Are delivery apps charging the same for delivery?

There are potentially plenty of excellent dining choices close to where you live. But do you find yourself ordering food from delivery apps a few days a week? With the rising coronavirus pandemic closing restaurants and customers isolating themselves, we’re likely to see a surge in food distribution, similar to China’s 20 percent increase at the height of its crisis.

At the touch of a button, we can have a taxi, laundry service, car wash, and even booze or weed delivered to our home or workplace. And as customers, we all make the implied trade-off of being able to pay a little more for the convenience of getting items delivered to our door.

We’ve seen a new generation of industry-leading technology companies emerge over the last decade by concentrating on innovation in otherwise commoditized industries, ranging from financial services to consumer goods. Investing in stocks? Do you want to order a razor? Do you have a prescription that needs to be filled?

Competition among distribution companies with billions of dollars in funding is fierce, and with so much of that money going toward chasing top-line growth through promos, promotions, and other giveaways, core product innovation has fallen by the wayside. Despite the billions already invested by venture capitalists in the food delivery sector and the massive growth predicted in the coming years, we believe the industry is still in its infancy and ripe for innovation. The businesses that achieve sustainability and market leadership through the delivery of quality goods, better services, and clear pricing will be the ultimate winners.

However, while customers are willing to pay a premium for convenience, the food distribution environment suffers from a lack of differentiation, which is exacerbated by an opaque and perplexing network of markups and fees.

Food delivery systems, including the use of third-party apps like Deliveroo, Grab Food, and Uber Eats, have seen an increase as more people stay in and continue to help local restaurants that have closed their doors except for takeout and delivery, as a result of the Coronavirus lockdowns and quarantines. Many consumers are unaware, however, that these apps charge the restaurants hefty fees, usually between 15% and 30% of the total order price.

To reach their millions of customers, restaurants choose to partner with third-party delivery apps. If a customer does not see a local restaurant listed on any of the apps, they will believe it is closed or does not deliver, and choose another choice. Additionally, the apps can free up workers, reduce order errors, and keep customers from missing out on a check. However, even as app rates have been reduced in recent months, delivery service fees are cutting into already-decreased revenues, particularly in the face of the pandemic.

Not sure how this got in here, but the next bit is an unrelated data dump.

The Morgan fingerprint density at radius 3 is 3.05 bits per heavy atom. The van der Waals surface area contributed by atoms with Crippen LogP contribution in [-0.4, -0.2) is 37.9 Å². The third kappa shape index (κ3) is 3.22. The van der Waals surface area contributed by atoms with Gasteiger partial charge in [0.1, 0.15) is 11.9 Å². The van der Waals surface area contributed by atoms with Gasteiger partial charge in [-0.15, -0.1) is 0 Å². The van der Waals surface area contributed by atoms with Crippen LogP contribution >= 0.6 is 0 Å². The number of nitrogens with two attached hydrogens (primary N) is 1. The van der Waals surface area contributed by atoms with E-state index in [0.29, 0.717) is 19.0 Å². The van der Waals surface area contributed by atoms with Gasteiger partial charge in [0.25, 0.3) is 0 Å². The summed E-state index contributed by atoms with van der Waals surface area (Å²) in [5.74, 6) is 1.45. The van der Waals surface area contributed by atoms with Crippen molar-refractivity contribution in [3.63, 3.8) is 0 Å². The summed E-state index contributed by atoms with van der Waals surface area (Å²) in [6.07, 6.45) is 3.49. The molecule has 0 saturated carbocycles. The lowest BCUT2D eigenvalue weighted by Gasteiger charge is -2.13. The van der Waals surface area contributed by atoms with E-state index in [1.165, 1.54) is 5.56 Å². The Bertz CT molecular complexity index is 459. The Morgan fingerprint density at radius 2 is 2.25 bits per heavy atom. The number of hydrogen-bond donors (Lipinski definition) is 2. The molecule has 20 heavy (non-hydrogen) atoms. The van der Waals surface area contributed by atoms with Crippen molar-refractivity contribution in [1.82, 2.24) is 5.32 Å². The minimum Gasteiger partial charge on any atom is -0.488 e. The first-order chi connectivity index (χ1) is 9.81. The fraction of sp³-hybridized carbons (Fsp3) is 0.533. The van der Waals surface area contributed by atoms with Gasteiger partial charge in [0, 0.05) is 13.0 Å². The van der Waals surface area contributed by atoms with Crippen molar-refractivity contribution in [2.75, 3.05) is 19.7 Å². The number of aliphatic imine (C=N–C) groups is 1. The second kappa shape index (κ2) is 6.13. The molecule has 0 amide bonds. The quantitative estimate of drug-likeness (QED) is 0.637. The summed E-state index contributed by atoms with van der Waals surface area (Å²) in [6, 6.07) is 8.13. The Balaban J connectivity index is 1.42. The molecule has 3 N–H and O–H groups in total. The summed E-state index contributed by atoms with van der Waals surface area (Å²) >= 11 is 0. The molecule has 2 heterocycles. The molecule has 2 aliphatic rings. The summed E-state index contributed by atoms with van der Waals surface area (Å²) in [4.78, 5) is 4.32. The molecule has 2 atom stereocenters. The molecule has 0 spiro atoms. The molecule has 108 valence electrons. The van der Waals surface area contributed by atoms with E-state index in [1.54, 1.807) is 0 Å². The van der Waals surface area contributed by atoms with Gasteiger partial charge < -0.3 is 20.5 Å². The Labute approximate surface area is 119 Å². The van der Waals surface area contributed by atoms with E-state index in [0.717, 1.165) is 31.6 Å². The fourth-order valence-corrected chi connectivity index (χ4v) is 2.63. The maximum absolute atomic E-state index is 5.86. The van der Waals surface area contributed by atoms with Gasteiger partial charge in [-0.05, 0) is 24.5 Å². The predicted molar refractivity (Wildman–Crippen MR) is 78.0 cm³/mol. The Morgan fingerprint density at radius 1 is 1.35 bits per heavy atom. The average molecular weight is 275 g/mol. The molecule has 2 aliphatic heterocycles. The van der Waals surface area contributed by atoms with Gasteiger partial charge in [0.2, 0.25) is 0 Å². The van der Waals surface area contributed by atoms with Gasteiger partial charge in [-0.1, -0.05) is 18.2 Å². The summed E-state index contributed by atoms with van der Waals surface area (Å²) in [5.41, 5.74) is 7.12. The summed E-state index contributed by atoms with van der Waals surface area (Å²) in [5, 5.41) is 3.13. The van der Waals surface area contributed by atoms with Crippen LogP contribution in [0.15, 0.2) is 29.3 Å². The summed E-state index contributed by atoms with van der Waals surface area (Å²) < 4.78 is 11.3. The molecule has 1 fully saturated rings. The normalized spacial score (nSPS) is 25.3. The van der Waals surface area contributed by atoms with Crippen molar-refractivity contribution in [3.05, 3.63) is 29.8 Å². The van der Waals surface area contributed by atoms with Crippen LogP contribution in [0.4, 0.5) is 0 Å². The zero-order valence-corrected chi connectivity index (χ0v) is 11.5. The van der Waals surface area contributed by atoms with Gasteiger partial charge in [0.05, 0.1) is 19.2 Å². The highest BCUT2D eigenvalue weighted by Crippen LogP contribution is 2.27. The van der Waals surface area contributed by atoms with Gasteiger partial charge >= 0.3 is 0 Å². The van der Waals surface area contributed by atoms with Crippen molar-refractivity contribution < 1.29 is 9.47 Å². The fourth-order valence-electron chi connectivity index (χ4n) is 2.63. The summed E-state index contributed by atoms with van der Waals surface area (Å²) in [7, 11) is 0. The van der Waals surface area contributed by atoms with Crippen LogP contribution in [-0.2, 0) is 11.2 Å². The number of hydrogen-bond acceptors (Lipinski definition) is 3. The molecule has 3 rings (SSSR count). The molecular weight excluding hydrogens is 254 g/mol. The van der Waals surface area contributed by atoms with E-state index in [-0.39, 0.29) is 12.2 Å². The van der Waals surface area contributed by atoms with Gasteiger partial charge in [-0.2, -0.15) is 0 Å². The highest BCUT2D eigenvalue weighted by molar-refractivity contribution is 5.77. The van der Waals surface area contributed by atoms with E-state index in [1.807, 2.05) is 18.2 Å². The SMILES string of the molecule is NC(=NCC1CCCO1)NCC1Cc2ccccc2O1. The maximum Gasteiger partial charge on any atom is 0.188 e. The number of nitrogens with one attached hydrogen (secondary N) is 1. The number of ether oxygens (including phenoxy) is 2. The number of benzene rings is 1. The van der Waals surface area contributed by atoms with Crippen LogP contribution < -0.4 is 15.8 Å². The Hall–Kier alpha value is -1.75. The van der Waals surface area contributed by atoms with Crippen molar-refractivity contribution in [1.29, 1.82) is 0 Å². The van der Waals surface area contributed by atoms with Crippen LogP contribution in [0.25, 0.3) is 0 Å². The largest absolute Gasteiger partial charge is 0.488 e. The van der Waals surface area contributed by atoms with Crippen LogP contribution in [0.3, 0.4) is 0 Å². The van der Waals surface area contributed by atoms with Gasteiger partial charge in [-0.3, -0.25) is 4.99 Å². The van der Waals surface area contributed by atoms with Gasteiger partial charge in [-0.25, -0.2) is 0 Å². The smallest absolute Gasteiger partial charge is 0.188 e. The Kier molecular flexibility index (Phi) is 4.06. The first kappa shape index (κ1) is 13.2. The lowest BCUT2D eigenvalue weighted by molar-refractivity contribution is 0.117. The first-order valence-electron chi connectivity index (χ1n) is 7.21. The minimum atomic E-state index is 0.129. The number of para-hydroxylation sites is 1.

Today’s leading food delivery apps have also apparently developed new ways to charge customers for the same things in order to achieve profitability. Consumers are instead confronted with a delivery market where the services are nearly indistinguishable, but the price they pay for the exact same item from the exact same restaurant will differ by 20% or more depending on the app they use.

After the outbreak, the price of food ordered through a delivery app has risen in many markets. Since app subscription fees are influenced by food prices, the total bill would be higher. Customers are also responsible for other expenses. In California, for example, apps started charging consumers a fee tied to the incentives that drivers were promised.

Customers who want the convenience of delivery, restaurants say, will continue to pay for it. To make those choices more attractive, many people are investing in pickup and drive-through services.

Perhaps there could be better ways to innovate on the delivery app experience. Here goes:

  • Multi-location ordering (for example, ordering sushi and pizza at the same time), which would be supported by the expansion of multi-tenant virtual kitchens.
  • Packaging could be updated. Keep hot foods hot and cold foods cold when looking for more eco-friendly alternatives that save money and the climate.
  • The ability to support choices outside a set menu — the technology to support “create your own” at scale and provide data back to restaurants to influence ongoing menu creation.
  • Instead of today’s rudimentary search features, apps that learn things like “he’s lactose intolerant” or “she despises tomatoes” and use AI to boost search and meal suggestions would be the norm.
  • Delivery apps should be able to gather more data from consumers than restaurant reviews thanks to their millions of users. Others would struggle to keep up with applications that better harness item-level feedback, imagery, and related data.
  • Users can pay extra for premium services like rush deliveries that bypass the line or having the delivery driver deliver goods to the front door.
  • Better nutritional data and search functionality (such as searching by calories or Keto), as well as integration with common diet plans and health and fitness-tracking applications.
  • A social feed of orders among your personal network with integrated gifting might be a stretch, but
  • Apps have only recently begun to successfully harness the power of loyalty and incentives, both inside the app and as a service to be provided by restaurants.

Check out my related post: What makes a startup successful?

Interesting reads:


  1. I do very little I net ordering food so far and not in bulk also. So it is difficult to exactly say anything. Anyway it is a interesting article and for those who order regularly and often 🙂


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